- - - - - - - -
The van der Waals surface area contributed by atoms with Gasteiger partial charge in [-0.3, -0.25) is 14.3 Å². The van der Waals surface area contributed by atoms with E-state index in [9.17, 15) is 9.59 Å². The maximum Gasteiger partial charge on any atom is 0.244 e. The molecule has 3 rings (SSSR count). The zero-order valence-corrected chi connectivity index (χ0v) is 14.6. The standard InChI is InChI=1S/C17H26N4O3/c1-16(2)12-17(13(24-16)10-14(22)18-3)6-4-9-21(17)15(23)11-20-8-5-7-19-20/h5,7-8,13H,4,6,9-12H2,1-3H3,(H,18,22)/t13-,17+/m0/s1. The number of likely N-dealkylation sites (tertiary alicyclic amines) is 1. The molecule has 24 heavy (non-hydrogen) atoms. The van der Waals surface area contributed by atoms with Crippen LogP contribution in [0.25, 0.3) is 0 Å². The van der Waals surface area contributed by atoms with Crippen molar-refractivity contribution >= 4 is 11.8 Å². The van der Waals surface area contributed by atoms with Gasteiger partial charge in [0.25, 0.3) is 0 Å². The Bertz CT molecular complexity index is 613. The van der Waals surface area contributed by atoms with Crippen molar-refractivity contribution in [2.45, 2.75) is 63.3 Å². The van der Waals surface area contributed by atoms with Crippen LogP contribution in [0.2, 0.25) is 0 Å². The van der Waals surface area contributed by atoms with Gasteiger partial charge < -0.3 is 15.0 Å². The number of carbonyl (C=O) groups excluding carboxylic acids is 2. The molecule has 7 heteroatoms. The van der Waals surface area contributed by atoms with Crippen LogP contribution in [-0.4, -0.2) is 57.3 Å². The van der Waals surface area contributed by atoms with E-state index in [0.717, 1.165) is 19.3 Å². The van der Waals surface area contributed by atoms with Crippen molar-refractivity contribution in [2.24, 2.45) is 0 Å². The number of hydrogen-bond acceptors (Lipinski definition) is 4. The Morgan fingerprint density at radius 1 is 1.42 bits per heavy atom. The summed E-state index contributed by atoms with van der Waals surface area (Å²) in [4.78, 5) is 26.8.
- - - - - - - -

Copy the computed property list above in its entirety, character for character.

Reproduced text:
The van der Waals surface area contributed by atoms with Gasteiger partial charge in [-0.3, -0.25) is 14.3 Å². The van der Waals surface area contributed by atoms with E-state index in [9.17, 15) is 9.59 Å². The maximum Gasteiger partial charge on any atom is 0.244 e. The molecule has 3 rings (SSSR count). The zero-order valence-corrected chi connectivity index (χ0v) is 14.6. The standard InChI is InChI=1S/C17H26N4O3/c1-16(2)12-17(13(24-16)10-14(22)18-3)6-4-9-21(17)15(23)11-20-8-5-7-19-20/h5,7-8,13H,4,6,9-12H2,1-3H3,(H,18,22)/t13-,17+/m0/s1. The number of likely N-dealkylation sites (tertiary alicyclic amines) is 1. The molecule has 24 heavy (non-hydrogen) atoms. The van der Waals surface area contributed by atoms with Crippen LogP contribution in [0.25, 0.3) is 0 Å². The van der Waals surface area contributed by atoms with Crippen molar-refractivity contribution >= 4 is 11.8 Å². The van der Waals surface area contributed by atoms with Gasteiger partial charge in [0.25, 0.3) is 0 Å². The Bertz CT molecular complexity index is 613. The van der Waals surface area contributed by atoms with Crippen molar-refractivity contribution in [2.45, 2.75) is 63.3 Å². The van der Waals surface area contributed by atoms with Crippen LogP contribution in [0.2, 0.25) is 0 Å². The van der Waals surface area contributed by atoms with Gasteiger partial charge < -0.3 is 15.0 Å². The number of carbonyl (C=O) groups excluding carboxylic acids is 2. The molecule has 7 heteroatoms. The van der Waals surface area contributed by atoms with Crippen LogP contribution in [-0.4, -0.2) is 57.3 Å². The van der Waals surface area contributed by atoms with E-state index in [0.717, 1.165) is 19.3 Å². The van der Waals surface area contributed by atoms with Crippen molar-refractivity contribution in [2.24, 2.45) is 0 Å². The number of hydrogen-bond acceptors (Lipinski definition) is 4. The Morgan fingerprint density at radius 1 is 1.42 bits per heavy atom. The summed E-state index contributed by atoms with van der Waals surface area (Å²) in [4.78, 5) is 26.8.